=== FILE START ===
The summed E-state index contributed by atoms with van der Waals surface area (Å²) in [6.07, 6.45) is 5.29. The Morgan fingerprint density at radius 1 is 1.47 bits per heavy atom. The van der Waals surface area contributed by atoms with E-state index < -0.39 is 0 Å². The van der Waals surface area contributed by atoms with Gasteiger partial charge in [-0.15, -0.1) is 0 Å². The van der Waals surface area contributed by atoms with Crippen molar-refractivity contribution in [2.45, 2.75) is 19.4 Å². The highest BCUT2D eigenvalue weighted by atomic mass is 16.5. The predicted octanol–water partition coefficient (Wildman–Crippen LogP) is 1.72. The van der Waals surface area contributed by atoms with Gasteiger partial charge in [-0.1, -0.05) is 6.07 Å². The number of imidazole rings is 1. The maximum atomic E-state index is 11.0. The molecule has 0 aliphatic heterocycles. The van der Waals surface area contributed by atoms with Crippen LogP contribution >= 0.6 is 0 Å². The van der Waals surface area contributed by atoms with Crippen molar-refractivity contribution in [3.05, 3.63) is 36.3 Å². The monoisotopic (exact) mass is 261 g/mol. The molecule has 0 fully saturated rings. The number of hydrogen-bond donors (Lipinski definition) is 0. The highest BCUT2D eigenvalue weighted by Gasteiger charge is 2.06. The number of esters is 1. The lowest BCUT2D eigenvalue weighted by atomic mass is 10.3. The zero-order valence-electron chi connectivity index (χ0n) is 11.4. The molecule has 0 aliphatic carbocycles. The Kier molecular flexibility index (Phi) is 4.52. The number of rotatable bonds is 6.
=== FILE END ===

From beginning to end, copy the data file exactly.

The summed E-state index contributed by atoms with van der Waals surface area (Å²) in [6.07, 6.45) is 5.29. The Morgan fingerprint density at radius 1 is 1.47 bits per heavy atom. The van der Waals surface area contributed by atoms with E-state index < -0.39 is 0 Å². The van der Waals surface area contributed by atoms with Gasteiger partial charge in [-0.15, -0.1) is 0 Å². The van der Waals surface area contributed by atoms with Crippen molar-refractivity contribution in [2.45, 2.75) is 19.4 Å². The highest BCUT2D eigenvalue weighted by atomic mass is 16.5. The predicted octanol–water partition coefficient (Wildman–Crippen LogP) is 1.72. The van der Waals surface area contributed by atoms with Gasteiger partial charge in [-0.1, -0.05) is 6.07 Å². The number of imidazole rings is 1. The maximum atomic E-state index is 11.0. The molecule has 0 aliphatic heterocycles. The van der Waals surface area contributed by atoms with Crippen LogP contribution >= 0.6 is 0 Å². The van der Waals surface area contributed by atoms with Crippen molar-refractivity contribution in [3.05, 3.63) is 36.3 Å². The monoisotopic (exact) mass is 261 g/mol. The molecule has 0 fully saturated rings. The number of hydrogen-bond donors (Lipinski definition) is 0. The highest BCUT2D eigenvalue weighted by Gasteiger charge is 2.06. The number of esters is 1. The lowest BCUT2D eigenvalue weighted by atomic mass is 10.3. The zero-order valence-electron chi connectivity index (χ0n) is 11.4. The molecule has 0 aliphatic carbocycles. The Kier molecular flexibility index (Phi) is 4.52. The number of rotatable bonds is 6.